I only spent a short 15 months back at WDAF as 10 p.m. producer.  I went through some more life changing experiences, some very bad but a lot of it very good for my personal growth.  As badly as I wanted to move up into an EP position at the station it would have to wait.  The ratings weren't moving but I was.  By July 1991 I was on the Kansas Turnpike heading west to Topeka to take my first job as a news director at KSNT, the NBC affiliate.

Monday, November 8, 2010

And there Ain't Nothing Like a Friend

One thing about my life, it's never been dull.  As much as the Czarina likes to complain about my lack of motivation on a Sunday afternoon as I devour football game after football game, I've been lucky enough to have lived in just about every part of this great county and I've met a lot of great people along the way.

Despite my varied travels I've managed to stay connected to a core group of amigos who help me stay grounded and connected.  The one thing that ties us together is either our love of running or in one instance, a love of sports.  They're really good about keeping me out of the ditch. And just as importantly I learned that even those that are more mentor than friend care, enough to make sure that I shouldn't let the verities of life get the better of me.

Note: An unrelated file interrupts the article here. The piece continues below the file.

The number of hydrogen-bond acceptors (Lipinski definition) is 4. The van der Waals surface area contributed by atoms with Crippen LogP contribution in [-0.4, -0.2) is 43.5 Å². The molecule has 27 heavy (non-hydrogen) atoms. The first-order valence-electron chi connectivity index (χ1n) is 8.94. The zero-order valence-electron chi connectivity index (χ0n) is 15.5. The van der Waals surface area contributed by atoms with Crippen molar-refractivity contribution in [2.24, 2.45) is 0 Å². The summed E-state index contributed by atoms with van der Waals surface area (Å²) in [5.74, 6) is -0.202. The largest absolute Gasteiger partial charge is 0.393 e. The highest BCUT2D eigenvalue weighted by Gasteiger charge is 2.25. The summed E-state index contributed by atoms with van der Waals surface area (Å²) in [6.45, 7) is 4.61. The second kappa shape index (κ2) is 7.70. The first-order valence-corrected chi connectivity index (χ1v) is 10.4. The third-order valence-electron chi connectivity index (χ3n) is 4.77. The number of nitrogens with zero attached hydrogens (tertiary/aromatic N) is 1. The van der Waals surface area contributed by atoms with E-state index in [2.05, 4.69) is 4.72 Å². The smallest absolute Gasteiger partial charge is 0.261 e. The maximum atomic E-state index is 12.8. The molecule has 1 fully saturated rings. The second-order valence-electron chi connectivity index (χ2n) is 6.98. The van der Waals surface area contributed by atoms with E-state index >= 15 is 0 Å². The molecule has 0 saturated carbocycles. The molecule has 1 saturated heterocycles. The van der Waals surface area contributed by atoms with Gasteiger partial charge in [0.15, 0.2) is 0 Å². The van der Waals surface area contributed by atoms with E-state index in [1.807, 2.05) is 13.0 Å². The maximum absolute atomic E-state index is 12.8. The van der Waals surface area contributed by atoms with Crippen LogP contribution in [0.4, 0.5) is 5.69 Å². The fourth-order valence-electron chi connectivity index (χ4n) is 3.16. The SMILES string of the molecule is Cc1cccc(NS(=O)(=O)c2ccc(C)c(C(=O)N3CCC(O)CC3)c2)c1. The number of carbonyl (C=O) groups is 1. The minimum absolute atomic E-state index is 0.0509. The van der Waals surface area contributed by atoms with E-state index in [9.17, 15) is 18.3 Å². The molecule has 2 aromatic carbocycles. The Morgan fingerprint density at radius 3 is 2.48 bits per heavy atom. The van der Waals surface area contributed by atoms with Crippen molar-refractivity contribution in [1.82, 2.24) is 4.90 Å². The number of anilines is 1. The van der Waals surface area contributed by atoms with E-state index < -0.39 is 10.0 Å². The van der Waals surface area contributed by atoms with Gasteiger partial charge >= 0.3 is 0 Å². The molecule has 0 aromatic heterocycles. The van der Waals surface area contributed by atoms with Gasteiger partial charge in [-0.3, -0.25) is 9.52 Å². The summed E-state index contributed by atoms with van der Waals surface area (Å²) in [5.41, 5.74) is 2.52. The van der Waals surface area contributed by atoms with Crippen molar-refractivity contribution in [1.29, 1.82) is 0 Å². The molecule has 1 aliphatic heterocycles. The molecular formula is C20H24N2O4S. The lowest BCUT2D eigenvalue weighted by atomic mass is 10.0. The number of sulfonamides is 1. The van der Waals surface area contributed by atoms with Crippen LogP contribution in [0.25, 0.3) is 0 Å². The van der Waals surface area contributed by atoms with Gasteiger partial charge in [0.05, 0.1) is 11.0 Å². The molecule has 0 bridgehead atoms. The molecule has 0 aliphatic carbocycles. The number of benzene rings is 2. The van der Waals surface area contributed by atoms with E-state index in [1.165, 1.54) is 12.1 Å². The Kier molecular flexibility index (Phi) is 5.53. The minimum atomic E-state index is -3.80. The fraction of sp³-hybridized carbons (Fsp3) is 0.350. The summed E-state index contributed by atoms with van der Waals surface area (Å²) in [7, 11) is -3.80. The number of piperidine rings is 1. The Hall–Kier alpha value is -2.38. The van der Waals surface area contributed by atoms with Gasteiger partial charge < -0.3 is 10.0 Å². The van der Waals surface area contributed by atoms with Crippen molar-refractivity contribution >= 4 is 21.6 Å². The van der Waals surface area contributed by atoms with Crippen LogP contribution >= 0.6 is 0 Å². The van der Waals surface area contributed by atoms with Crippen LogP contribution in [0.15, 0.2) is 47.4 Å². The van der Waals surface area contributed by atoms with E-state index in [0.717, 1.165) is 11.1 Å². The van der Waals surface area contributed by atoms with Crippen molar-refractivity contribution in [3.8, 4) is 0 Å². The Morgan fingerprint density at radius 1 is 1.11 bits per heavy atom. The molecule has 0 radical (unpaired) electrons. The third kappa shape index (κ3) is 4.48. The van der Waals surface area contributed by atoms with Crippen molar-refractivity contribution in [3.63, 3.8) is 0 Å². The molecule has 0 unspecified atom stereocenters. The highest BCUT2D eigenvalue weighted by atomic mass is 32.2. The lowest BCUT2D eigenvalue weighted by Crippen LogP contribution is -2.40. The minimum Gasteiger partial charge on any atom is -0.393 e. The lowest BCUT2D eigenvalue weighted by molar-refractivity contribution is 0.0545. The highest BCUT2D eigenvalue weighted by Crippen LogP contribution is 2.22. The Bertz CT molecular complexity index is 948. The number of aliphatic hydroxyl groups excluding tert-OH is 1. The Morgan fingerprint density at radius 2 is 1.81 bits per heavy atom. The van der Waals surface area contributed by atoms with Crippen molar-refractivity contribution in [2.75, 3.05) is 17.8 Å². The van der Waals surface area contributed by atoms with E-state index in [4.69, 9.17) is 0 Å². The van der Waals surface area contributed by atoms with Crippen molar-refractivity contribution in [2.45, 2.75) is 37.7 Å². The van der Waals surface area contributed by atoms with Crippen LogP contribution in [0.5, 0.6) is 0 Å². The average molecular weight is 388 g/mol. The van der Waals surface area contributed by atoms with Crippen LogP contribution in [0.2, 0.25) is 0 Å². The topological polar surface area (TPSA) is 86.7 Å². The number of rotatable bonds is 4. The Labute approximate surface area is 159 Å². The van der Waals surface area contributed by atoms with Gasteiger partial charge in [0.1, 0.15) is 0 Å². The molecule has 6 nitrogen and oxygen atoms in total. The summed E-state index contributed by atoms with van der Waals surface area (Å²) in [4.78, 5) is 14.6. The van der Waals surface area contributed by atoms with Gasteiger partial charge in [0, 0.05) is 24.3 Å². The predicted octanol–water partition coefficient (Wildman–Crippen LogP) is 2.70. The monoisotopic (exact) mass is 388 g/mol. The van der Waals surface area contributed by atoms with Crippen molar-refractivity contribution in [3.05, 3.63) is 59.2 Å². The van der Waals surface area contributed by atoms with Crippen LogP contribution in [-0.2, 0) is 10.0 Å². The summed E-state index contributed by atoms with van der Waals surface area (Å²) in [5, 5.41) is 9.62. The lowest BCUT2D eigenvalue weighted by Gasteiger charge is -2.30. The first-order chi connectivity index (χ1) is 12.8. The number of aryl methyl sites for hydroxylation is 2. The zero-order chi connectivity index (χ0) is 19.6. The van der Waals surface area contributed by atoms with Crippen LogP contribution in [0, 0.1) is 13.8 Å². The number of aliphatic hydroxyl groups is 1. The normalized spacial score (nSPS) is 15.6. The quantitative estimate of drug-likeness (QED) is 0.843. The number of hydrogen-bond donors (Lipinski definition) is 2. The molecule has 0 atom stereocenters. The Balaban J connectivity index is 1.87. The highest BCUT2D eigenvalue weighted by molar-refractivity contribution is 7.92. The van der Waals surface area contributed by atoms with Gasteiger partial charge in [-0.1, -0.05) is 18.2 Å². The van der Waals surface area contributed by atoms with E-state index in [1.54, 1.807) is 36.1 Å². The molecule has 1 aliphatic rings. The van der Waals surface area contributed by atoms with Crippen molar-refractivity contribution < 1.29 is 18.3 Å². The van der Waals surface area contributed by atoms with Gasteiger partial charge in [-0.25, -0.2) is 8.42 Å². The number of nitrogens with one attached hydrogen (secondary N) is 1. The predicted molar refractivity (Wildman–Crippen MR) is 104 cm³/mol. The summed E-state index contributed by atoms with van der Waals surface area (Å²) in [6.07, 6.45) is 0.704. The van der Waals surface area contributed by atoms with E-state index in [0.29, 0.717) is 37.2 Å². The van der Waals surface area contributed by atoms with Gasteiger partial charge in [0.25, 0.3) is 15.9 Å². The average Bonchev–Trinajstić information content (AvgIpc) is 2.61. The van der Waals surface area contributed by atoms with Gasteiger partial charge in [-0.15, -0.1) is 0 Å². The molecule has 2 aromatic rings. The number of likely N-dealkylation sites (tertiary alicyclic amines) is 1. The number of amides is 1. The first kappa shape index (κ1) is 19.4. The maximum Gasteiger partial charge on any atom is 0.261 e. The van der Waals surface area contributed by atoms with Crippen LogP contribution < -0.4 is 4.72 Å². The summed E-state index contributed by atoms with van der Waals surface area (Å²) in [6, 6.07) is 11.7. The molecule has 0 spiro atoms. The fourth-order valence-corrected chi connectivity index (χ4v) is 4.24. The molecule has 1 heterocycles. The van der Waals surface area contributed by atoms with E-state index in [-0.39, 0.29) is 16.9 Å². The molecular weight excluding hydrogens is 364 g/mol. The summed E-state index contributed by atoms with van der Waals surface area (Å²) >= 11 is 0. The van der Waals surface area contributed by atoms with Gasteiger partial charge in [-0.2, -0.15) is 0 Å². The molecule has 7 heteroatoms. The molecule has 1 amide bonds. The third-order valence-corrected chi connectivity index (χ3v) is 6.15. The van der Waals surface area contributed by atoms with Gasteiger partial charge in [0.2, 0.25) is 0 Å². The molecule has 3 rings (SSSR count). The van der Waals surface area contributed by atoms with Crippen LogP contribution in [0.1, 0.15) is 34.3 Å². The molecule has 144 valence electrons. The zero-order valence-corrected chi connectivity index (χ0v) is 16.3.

And to remind me of this came an email late last week from one of these friends who never ceases to amaze me with his sly sense of humor  It was a pick me up right when I needed it most.  I've supported him in this important cause last year.  After viewing this, I hope you join me in supporting The Flash in this worthy effort.  Enjoy!

Sunday, November 7, 2010

Things Have Changed

What a week from a sensational World Series win by the San Francisco Giants to a largely satisfying election night for the team at News10.  But as Bob Dylan so aptly put it, things have changed.  Life deals us all manner of curve balls, foul tips, and even breath taking family tragedy.  I would go into detail but suffice it to say that some things are best left unwritten, at least for now.

The seven days that made up the first week of November ranks nowhere near the worst in my life, but I had to pause on Friday and remind myself of that.  The tools that I have been given remind me to keep it first things first, put one foot in front of the other, and to let go, let God.  Yet my mood is best summed up in Bob's Oscar winning masterpiece, I used to care but, things have changed.

Monday, November 1, 2010